William Shakespeare: Henry VI (Pt 2), Act II, Scene III
Sound trumpets. Enter King Henry VI, Queen Margaret, Gloucester, York, Suffolk, and Salisbury; the Duchess, Margaret Jourdain, Southwell, Hume, and Bolingbroke, under guard
Stand forth, Dame Eleanor Cobham, Gloucester's wife:
In sight of God and us, your guilt is great:
Receive the sentence of the law for sins
Such as by God's book are adjudged to death.
You four, from hence to prison back again;
From thence unto the place of execution:
The witch in Smithfield shall be burn'd to ashes,
And you three shall be strangled on the gallows.
You, madam, for you are more nobly born,
Despoiled of your honour in your life,
Shall, after three days' open penance done,
Live in your country here in banishment,
With Sir John Stanley, in the Isle of Man.
Eleanor, the law, thou see'st, hath judged thee:
I cannot justify whom the law condemns.
Exeunt Duchess and other prisoners, guarded
Mine eyes are full of tears, my heart of grief.
Ah, Humphrey, this dishonour in thine age
Will bring thy head with sorrow to the ground!
I beseech your majesty, give me leave to go;
Sorrow would solace and mine age would ease.
Stay, Humphrey Duke of Gloucester: ere thou go,
Give up thy staff: Henry will to himself
Protector be; and God shall be my hope,
My stay, my guide and lantern to my feet:
And go in peace, Humphrey, no less beloved
Than when thou wert protector to thy King.
I see no reason why a king of years
Should be to be protected like a child.
God and King Henry govern England's realm.
Give up your staff, sir, and the king his realm.
My staff? here, noble Henry, is my staff:
As willingly do I the same resign
As e'er thy father Henry made it mine;
And even as willingly at thy feet I leave it
As others would ambitiously receive it.
Farewell, good king: when I am dead and gone,
May honourable peace attend thy throne!
Why, now is Henry king, and Margaret queen;
And Humphrey Duke of Gloucester scarce himself,
That bears so shrewd a maim; two pulls at once;
His lady banish'd, and a limb lopp'd off.
This staff of honour raught, there let it stand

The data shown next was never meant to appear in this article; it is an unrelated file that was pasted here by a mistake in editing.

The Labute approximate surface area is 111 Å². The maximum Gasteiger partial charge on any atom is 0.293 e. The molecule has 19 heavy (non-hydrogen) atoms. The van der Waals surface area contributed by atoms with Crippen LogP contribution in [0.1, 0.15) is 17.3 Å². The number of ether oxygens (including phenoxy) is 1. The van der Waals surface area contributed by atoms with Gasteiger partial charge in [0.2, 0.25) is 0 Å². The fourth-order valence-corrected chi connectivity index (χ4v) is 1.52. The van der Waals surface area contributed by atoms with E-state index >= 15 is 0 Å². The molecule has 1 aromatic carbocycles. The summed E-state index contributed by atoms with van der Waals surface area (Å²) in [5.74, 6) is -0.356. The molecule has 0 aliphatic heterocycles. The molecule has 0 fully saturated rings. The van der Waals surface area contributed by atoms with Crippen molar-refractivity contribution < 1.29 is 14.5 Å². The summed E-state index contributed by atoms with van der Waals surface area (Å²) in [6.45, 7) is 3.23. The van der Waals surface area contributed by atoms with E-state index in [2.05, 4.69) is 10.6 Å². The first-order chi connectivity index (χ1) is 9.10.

Where it best fits to be, in Henry's hand.
Thus droops this lofty pine and hangs his sprays;
Thus Eleanor's pride dies in her youngest days.
Lords, let him go. Please it your majesty,
This is the day appointed for the combat;
And ready are the appellant and defendant,
The armourer and his man, to enter the lists,
So please your highness to behold the fight.
O God's name, see the lists and all things fit:
Here let them end it; and God defend the right!
I never saw a fellow worse bested,
Or more afraid to fight, than is the appellant,
The servant of this armourer, my lords.
Enter at one door, Horner, the Armourer, and his Neighbours, drinking to him so much that he is drunk; and he enters with a drum before him and his staff with a sand-bag fastened to it; and at the other door Peter, his man, with a drum and sand-bag, and 'Prentices drinking to him
Here, neighbour Horner, I drink to you in a cup of sack: and fear not, neighbour, you shall do well enough.
I thank you all: drink, and pray for me, I pray you; for I think I have taken my last draught in this world. Here, Robin, an if I die, I give thee my apron: and, Will, thou shalt have my hammer: and here, Tom, take all the money that I have. O Lord bless me! I pray God! for I am never able to deal with my master, he hath learnt me so much fence already.
Masters, I am come hither, as it were, upon my man's instigation, to prove him a knave and myself an honest man: and touching the Duke of York, I will take my death, I never meant him any ill, nor the king, nor the queen: and therefore, Peter, have at thee with a downright blow!
Alarum. They fight, and Peter strikes him down
Go, take hence that traitor from our sight;
For his death we do perceive his guilt:
And God in justice hath revealed to us
The truth and innocence of this poor fellow,
Which he had thought to have murder'd wrongfully.
Come, fellow, follow us for thy reward.
Sound a flourish. Exeunt